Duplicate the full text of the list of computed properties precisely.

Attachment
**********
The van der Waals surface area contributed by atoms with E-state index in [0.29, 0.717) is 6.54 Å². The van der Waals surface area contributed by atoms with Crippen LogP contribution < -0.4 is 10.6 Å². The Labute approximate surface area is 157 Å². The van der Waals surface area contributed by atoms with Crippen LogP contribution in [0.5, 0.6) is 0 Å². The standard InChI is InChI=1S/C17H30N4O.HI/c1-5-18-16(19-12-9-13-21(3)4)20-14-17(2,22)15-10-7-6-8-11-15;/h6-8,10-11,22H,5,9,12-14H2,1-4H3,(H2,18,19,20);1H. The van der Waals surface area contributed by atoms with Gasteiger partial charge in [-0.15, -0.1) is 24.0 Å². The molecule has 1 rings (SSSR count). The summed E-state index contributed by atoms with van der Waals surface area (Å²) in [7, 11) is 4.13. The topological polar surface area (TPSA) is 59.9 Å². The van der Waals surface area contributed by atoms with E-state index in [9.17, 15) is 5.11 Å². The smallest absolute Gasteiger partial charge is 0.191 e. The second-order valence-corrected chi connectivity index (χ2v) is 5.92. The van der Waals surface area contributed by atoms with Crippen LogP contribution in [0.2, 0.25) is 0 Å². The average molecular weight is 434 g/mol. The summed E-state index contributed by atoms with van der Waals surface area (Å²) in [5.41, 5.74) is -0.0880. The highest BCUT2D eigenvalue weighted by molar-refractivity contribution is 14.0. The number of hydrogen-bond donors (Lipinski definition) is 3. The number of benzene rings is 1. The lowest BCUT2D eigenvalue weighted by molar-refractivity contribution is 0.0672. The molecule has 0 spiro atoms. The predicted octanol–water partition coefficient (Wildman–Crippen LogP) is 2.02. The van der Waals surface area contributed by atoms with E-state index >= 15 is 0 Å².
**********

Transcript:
The van der Waals surface area contributed by atoms with E-state index in [0.29, 0.717) is 6.54 Å². The van der Waals surface area contributed by atoms with Crippen LogP contribution < -0.4 is 10.6 Å². The Labute approximate surface area is 157 Å². The van der Waals surface area contributed by atoms with Crippen LogP contribution in [0.5, 0.6) is 0 Å². The standard InChI is InChI=1S/C17H30N4O.HI/c1-5-18-16(19-12-9-13-21(3)4)20-14-17(2,22)15-10-7-6-8-11-15;/h6-8,10-11,22H,5,9,12-14H2,1-4H3,(H2,18,19,20);1H. The van der Waals surface area contributed by atoms with Gasteiger partial charge in [-0.15, -0.1) is 24.0 Å². The molecule has 1 rings (SSSR count). The summed E-state index contributed by atoms with van der Waals surface area (Å²) in [7, 11) is 4.13. The topological polar surface area (TPSA) is 59.9 Å². The van der Waals surface area contributed by atoms with E-state index in [9.17, 15) is 5.11 Å². The smallest absolute Gasteiger partial charge is 0.191 e. The second-order valence-corrected chi connectivity index (χ2v) is 5.92. The van der Waals surface area contributed by atoms with Crippen LogP contribution in [0.2, 0.25) is 0 Å². The average molecular weight is 434 g/mol. The summed E-state index contributed by atoms with van der Waals surface area (Å²) in [5.41, 5.74) is -0.0880. The highest BCUT2D eigenvalue weighted by molar-refractivity contribution is 14.0. The number of hydrogen-bond donors (Lipinski definition) is 3. The number of benzene rings is 1. The lowest BCUT2D eigenvalue weighted by molar-refractivity contribution is 0.0672. The molecule has 0 spiro atoms. The predicted octanol–water partition coefficient (Wildman–Crippen LogP) is 2.02. The van der Waals surface area contributed by atoms with E-state index >= 15 is 0 Å².